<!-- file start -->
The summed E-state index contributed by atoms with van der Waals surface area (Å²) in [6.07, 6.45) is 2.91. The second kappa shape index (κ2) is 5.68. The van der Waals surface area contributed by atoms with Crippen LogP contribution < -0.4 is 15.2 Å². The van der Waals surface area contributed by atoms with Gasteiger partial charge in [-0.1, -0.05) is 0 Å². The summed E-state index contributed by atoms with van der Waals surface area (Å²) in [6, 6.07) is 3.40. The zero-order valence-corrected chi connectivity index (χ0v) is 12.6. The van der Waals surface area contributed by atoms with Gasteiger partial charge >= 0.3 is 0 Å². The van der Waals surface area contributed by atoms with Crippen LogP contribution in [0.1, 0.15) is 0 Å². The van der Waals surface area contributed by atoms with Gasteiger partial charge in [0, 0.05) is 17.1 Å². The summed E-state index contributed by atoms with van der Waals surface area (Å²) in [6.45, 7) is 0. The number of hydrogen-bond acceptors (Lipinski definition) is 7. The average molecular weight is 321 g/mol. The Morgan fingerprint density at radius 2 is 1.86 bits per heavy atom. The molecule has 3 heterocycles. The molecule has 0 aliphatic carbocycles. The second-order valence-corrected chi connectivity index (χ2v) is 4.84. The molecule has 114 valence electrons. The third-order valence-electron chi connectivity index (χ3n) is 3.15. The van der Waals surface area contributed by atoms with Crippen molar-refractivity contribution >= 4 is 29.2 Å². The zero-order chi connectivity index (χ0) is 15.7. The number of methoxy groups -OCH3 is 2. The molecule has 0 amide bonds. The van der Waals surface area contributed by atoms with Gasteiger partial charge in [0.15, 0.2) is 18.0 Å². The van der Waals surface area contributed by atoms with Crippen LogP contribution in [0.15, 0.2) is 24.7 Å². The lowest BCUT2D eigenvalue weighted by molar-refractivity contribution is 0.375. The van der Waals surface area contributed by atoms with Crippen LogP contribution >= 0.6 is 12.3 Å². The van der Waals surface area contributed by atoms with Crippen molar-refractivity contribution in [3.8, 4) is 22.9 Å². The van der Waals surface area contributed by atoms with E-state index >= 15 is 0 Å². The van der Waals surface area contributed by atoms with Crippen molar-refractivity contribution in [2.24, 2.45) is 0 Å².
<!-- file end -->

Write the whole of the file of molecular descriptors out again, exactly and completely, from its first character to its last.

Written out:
The summed E-state index contributed by atoms with van der Waals surface area (Å²) in [6.07, 6.45) is 2.91. The second kappa shape index (κ2) is 5.68. The van der Waals surface area contributed by atoms with Crippen LogP contribution < -0.4 is 15.2 Å². The van der Waals surface area contributed by atoms with Gasteiger partial charge in [-0.1, -0.05) is 0 Å². The summed E-state index contributed by atoms with van der Waals surface area (Å²) in [6, 6.07) is 3.40. The zero-order valence-corrected chi connectivity index (χ0v) is 12.6. The van der Waals surface area contributed by atoms with Gasteiger partial charge >= 0.3 is 0 Å². The van der Waals surface area contributed by atoms with Crippen LogP contribution in [0.1, 0.15) is 0 Å². The van der Waals surface area contributed by atoms with Gasteiger partial charge in [0, 0.05) is 17.1 Å². The summed E-state index contributed by atoms with van der Waals surface area (Å²) in [6.45, 7) is 0. The number of hydrogen-bond acceptors (Lipinski definition) is 7. The average molecular weight is 321 g/mol. The Morgan fingerprint density at radius 2 is 1.86 bits per heavy atom. The molecule has 3 heterocycles. The molecule has 0 aliphatic carbocycles. The second-order valence-corrected chi connectivity index (χ2v) is 4.84. The molecule has 114 valence electrons. The third-order valence-electron chi connectivity index (χ3n) is 3.15. The van der Waals surface area contributed by atoms with Crippen molar-refractivity contribution >= 4 is 29.2 Å². The zero-order chi connectivity index (χ0) is 15.7. The number of methoxy groups -OCH3 is 2. The molecule has 0 amide bonds. The van der Waals surface area contributed by atoms with Gasteiger partial charge in [0.15, 0.2) is 18.0 Å². The van der Waals surface area contributed by atoms with Crippen LogP contribution in [0.15, 0.2) is 24.7 Å². The lowest BCUT2D eigenvalue weighted by molar-refractivity contribution is 0.375. The van der Waals surface area contributed by atoms with Crippen LogP contribution >= 0.6 is 12.3 Å². The van der Waals surface area contributed by atoms with Crippen molar-refractivity contribution in [3.8, 4) is 22.9 Å². The van der Waals surface area contributed by atoms with E-state index >= 15 is 0 Å². The van der Waals surface area contributed by atoms with Crippen molar-refractivity contribution in [2.24, 2.45) is 0 Å².